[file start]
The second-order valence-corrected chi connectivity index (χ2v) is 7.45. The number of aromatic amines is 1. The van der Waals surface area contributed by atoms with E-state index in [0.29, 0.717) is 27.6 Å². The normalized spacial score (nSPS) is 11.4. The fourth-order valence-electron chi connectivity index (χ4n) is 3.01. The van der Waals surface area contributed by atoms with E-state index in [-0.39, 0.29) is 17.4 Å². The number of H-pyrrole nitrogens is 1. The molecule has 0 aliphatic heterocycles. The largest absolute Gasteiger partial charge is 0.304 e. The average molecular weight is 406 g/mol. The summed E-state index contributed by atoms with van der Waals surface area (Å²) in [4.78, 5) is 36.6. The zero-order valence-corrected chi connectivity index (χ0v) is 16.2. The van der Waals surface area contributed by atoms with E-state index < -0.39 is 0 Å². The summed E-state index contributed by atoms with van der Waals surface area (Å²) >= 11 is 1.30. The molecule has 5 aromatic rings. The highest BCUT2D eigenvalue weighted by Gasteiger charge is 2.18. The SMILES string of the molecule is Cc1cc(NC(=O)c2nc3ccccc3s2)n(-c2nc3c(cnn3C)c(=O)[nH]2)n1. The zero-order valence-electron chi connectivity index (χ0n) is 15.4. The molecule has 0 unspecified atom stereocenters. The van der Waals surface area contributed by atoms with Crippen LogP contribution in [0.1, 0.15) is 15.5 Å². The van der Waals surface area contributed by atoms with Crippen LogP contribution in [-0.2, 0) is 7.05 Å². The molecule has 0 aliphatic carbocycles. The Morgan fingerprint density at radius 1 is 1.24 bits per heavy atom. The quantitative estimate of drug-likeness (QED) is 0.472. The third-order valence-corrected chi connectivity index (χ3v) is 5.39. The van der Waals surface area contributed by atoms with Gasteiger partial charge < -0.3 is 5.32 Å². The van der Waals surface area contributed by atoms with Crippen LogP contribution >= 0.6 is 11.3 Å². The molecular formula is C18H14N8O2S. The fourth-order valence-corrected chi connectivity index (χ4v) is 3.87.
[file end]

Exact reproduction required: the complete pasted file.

The second-order valence-corrected chi connectivity index (χ2v) is 7.45. The number of aromatic amines is 1. The van der Waals surface area contributed by atoms with E-state index in [0.29, 0.717) is 27.6 Å². The normalized spacial score (nSPS) is 11.4. The fourth-order valence-electron chi connectivity index (χ4n) is 3.01. The van der Waals surface area contributed by atoms with E-state index in [-0.39, 0.29) is 17.4 Å². The number of H-pyrrole nitrogens is 1. The molecule has 0 aliphatic heterocycles. The largest absolute Gasteiger partial charge is 0.304 e. The average molecular weight is 406 g/mol. The summed E-state index contributed by atoms with van der Waals surface area (Å²) in [4.78, 5) is 36.6. The zero-order valence-corrected chi connectivity index (χ0v) is 16.2. The van der Waals surface area contributed by atoms with E-state index < -0.39 is 0 Å². The summed E-state index contributed by atoms with van der Waals surface area (Å²) >= 11 is 1.30. The molecule has 5 aromatic rings. The highest BCUT2D eigenvalue weighted by Gasteiger charge is 2.18. The SMILES string of the molecule is Cc1cc(NC(=O)c2nc3ccccc3s2)n(-c2nc3c(cnn3C)c(=O)[nH]2)n1. The zero-order valence-electron chi connectivity index (χ0n) is 15.4. The molecule has 0 unspecified atom stereocenters. The van der Waals surface area contributed by atoms with Crippen LogP contribution in [0.1, 0.15) is 15.5 Å². The van der Waals surface area contributed by atoms with Crippen LogP contribution in [-0.2, 0) is 7.05 Å². The molecule has 0 aliphatic carbocycles. The Morgan fingerprint density at radius 1 is 1.24 bits per heavy atom. The quantitative estimate of drug-likeness (QED) is 0.472. The third-order valence-corrected chi connectivity index (χ3v) is 5.39. The van der Waals surface area contributed by atoms with Gasteiger partial charge < -0.3 is 5.32 Å². The van der Waals surface area contributed by atoms with Crippen LogP contribution >= 0.6 is 11.3 Å². The molecular formula is C18H14N8O2S. The fourth-order valence-corrected chi connectivity index (χ4v) is 3.87.